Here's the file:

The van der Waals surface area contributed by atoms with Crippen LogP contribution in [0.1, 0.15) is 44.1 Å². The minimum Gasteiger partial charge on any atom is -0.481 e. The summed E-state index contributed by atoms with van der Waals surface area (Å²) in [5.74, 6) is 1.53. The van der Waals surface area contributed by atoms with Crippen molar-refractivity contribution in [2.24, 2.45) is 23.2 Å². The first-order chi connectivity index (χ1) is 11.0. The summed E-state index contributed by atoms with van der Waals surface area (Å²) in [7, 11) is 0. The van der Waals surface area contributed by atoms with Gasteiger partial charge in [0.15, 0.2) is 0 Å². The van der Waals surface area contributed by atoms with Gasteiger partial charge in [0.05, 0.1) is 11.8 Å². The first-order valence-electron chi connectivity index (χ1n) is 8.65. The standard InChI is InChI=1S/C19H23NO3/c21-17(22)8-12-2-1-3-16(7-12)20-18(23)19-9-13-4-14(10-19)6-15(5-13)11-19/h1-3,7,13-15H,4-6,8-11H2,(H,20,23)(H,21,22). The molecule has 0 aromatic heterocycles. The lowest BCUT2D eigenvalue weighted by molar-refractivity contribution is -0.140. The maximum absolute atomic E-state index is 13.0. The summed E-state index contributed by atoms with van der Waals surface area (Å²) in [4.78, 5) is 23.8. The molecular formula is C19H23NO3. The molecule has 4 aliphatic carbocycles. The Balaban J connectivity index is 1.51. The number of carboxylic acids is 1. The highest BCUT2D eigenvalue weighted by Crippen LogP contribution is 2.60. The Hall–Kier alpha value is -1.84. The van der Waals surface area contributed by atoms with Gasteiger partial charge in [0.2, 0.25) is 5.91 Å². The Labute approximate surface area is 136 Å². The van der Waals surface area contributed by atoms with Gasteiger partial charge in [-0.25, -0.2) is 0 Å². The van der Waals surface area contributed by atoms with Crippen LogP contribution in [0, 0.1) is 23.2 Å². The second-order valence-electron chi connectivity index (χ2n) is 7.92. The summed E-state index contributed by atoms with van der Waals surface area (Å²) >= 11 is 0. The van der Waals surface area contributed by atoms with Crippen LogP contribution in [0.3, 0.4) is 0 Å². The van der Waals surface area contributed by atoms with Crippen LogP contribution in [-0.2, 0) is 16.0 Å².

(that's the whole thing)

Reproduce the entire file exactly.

The van der Waals surface area contributed by atoms with Crippen LogP contribution in [0.1, 0.15) is 44.1 Å². The minimum Gasteiger partial charge on any atom is -0.481 e. The summed E-state index contributed by atoms with van der Waals surface area (Å²) in [5.74, 6) is 1.53. The van der Waals surface area contributed by atoms with Crippen molar-refractivity contribution in [2.24, 2.45) is 23.2 Å². The first-order chi connectivity index (χ1) is 11.0. The summed E-state index contributed by atoms with van der Waals surface area (Å²) in [7, 11) is 0. The van der Waals surface area contributed by atoms with Gasteiger partial charge in [0.15, 0.2) is 0 Å². The van der Waals surface area contributed by atoms with Gasteiger partial charge in [0.05, 0.1) is 11.8 Å². The first-order valence-electron chi connectivity index (χ1n) is 8.65. The standard InChI is InChI=1S/C19H23NO3/c21-17(22)8-12-2-1-3-16(7-12)20-18(23)19-9-13-4-14(10-19)6-15(5-13)11-19/h1-3,7,13-15H,4-6,8-11H2,(H,20,23)(H,21,22). The molecule has 0 aromatic heterocycles. The lowest BCUT2D eigenvalue weighted by molar-refractivity contribution is -0.140. The maximum absolute atomic E-state index is 13.0. The summed E-state index contributed by atoms with van der Waals surface area (Å²) in [4.78, 5) is 23.8. The molecular formula is C19H23NO3. The molecule has 4 aliphatic carbocycles. The Balaban J connectivity index is 1.51. The number of carboxylic acids is 1. The highest BCUT2D eigenvalue weighted by Crippen LogP contribution is 2.60. The Hall–Kier alpha value is -1.84. The van der Waals surface area contributed by atoms with Gasteiger partial charge in [0.2, 0.25) is 5.91 Å². The Labute approximate surface area is 136 Å². The van der Waals surface area contributed by atoms with Gasteiger partial charge in [-0.25, -0.2) is 0 Å². The van der Waals surface area contributed by atoms with Crippen LogP contribution in [0, 0.1) is 23.2 Å². The second-order valence-electron chi connectivity index (χ2n) is 7.92. The summed E-state index contributed by atoms with van der Waals surface area (Å²) >= 11 is 0. The van der Waals surface area contributed by atoms with Crippen LogP contribution in [0.3, 0.4) is 0 Å². The van der Waals surface area contributed by atoms with Crippen LogP contribution in [-0.2, 0) is 16.0 Å².